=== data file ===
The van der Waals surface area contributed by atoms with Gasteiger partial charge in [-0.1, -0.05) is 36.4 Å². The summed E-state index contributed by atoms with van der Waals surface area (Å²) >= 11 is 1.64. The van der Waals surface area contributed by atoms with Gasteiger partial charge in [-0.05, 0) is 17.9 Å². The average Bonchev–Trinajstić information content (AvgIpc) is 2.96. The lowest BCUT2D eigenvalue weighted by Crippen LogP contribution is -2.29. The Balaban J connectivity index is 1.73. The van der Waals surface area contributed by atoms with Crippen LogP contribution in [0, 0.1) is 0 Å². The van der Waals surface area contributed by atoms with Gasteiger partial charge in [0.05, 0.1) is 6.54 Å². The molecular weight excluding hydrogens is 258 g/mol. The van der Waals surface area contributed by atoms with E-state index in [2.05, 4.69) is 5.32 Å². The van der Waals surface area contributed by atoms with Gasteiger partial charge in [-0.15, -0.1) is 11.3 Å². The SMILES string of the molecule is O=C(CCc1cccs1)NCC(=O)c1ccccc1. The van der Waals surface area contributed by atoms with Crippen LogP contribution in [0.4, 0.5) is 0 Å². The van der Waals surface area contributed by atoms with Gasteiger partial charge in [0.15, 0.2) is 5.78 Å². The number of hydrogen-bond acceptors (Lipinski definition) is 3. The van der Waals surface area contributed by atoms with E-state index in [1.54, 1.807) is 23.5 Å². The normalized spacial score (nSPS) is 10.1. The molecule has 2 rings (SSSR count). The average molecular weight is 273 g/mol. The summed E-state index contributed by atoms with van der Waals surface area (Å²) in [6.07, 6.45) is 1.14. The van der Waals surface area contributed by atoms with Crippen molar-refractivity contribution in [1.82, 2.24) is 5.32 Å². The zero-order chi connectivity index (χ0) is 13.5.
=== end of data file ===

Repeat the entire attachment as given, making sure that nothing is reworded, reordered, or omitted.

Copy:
The van der Waals surface area contributed by atoms with Gasteiger partial charge in [-0.1, -0.05) is 36.4 Å². The summed E-state index contributed by atoms with van der Waals surface area (Å²) >= 11 is 1.64. The van der Waals surface area contributed by atoms with Gasteiger partial charge in [-0.05, 0) is 17.9 Å². The average Bonchev–Trinajstić information content (AvgIpc) is 2.96. The lowest BCUT2D eigenvalue weighted by Crippen LogP contribution is -2.29. The Balaban J connectivity index is 1.73. The van der Waals surface area contributed by atoms with Crippen LogP contribution in [0, 0.1) is 0 Å². The van der Waals surface area contributed by atoms with Gasteiger partial charge in [0.05, 0.1) is 6.54 Å². The molecular weight excluding hydrogens is 258 g/mol. The van der Waals surface area contributed by atoms with E-state index in [2.05, 4.69) is 5.32 Å². The van der Waals surface area contributed by atoms with Gasteiger partial charge in [-0.15, -0.1) is 11.3 Å². The SMILES string of the molecule is O=C(CCc1cccs1)NCC(=O)c1ccccc1. The van der Waals surface area contributed by atoms with Crippen LogP contribution in [0.4, 0.5) is 0 Å². The van der Waals surface area contributed by atoms with Gasteiger partial charge in [0.15, 0.2) is 5.78 Å². The number of hydrogen-bond acceptors (Lipinski definition) is 3. The van der Waals surface area contributed by atoms with E-state index in [1.54, 1.807) is 23.5 Å². The normalized spacial score (nSPS) is 10.1. The molecule has 2 rings (SSSR count). The average molecular weight is 273 g/mol. The summed E-state index contributed by atoms with van der Waals surface area (Å²) in [6.07, 6.45) is 1.14. The van der Waals surface area contributed by atoms with Crippen molar-refractivity contribution in [1.82, 2.24) is 5.32 Å². The zero-order chi connectivity index (χ0) is 13.5.